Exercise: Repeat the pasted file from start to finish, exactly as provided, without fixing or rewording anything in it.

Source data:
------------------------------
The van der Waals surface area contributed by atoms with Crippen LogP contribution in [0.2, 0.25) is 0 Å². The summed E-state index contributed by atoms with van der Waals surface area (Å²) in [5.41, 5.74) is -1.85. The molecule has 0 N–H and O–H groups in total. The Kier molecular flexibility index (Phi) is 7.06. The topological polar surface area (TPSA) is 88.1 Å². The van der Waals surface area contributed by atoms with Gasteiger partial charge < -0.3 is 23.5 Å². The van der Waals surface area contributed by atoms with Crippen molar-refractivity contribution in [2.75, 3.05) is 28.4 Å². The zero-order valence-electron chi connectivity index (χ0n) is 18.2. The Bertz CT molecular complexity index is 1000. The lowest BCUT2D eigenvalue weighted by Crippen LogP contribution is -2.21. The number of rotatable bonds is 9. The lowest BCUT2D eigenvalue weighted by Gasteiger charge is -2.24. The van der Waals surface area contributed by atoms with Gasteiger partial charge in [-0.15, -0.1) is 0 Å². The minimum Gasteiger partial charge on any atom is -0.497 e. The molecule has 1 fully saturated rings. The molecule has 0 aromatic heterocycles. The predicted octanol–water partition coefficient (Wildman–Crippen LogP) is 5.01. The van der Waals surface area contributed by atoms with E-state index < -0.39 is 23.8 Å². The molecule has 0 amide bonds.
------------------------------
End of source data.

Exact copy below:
The van der Waals surface area contributed by atoms with Crippen LogP contribution in [0.2, 0.25) is 0 Å². The summed E-state index contributed by atoms with van der Waals surface area (Å²) in [5.41, 5.74) is -1.85. The molecule has 0 N–H and O–H groups in total. The Kier molecular flexibility index (Phi) is 7.06. The topological polar surface area (TPSA) is 88.1 Å². The van der Waals surface area contributed by atoms with Gasteiger partial charge < -0.3 is 23.5 Å². The van der Waals surface area contributed by atoms with Crippen molar-refractivity contribution in [2.75, 3.05) is 28.4 Å². The zero-order valence-electron chi connectivity index (χ0n) is 18.2. The Bertz CT molecular complexity index is 1000. The lowest BCUT2D eigenvalue weighted by Crippen LogP contribution is -2.21. The number of rotatable bonds is 9. The lowest BCUT2D eigenvalue weighted by Gasteiger charge is -2.24. The van der Waals surface area contributed by atoms with Gasteiger partial charge in [-0.15, -0.1) is 0 Å². The minimum Gasteiger partial charge on any atom is -0.497 e. The molecule has 1 fully saturated rings. The molecule has 0 aromatic heterocycles. The predicted octanol–water partition coefficient (Wildman–Crippen LogP) is 5.01. The van der Waals surface area contributed by atoms with E-state index < -0.39 is 23.8 Å². The molecule has 0 amide bonds.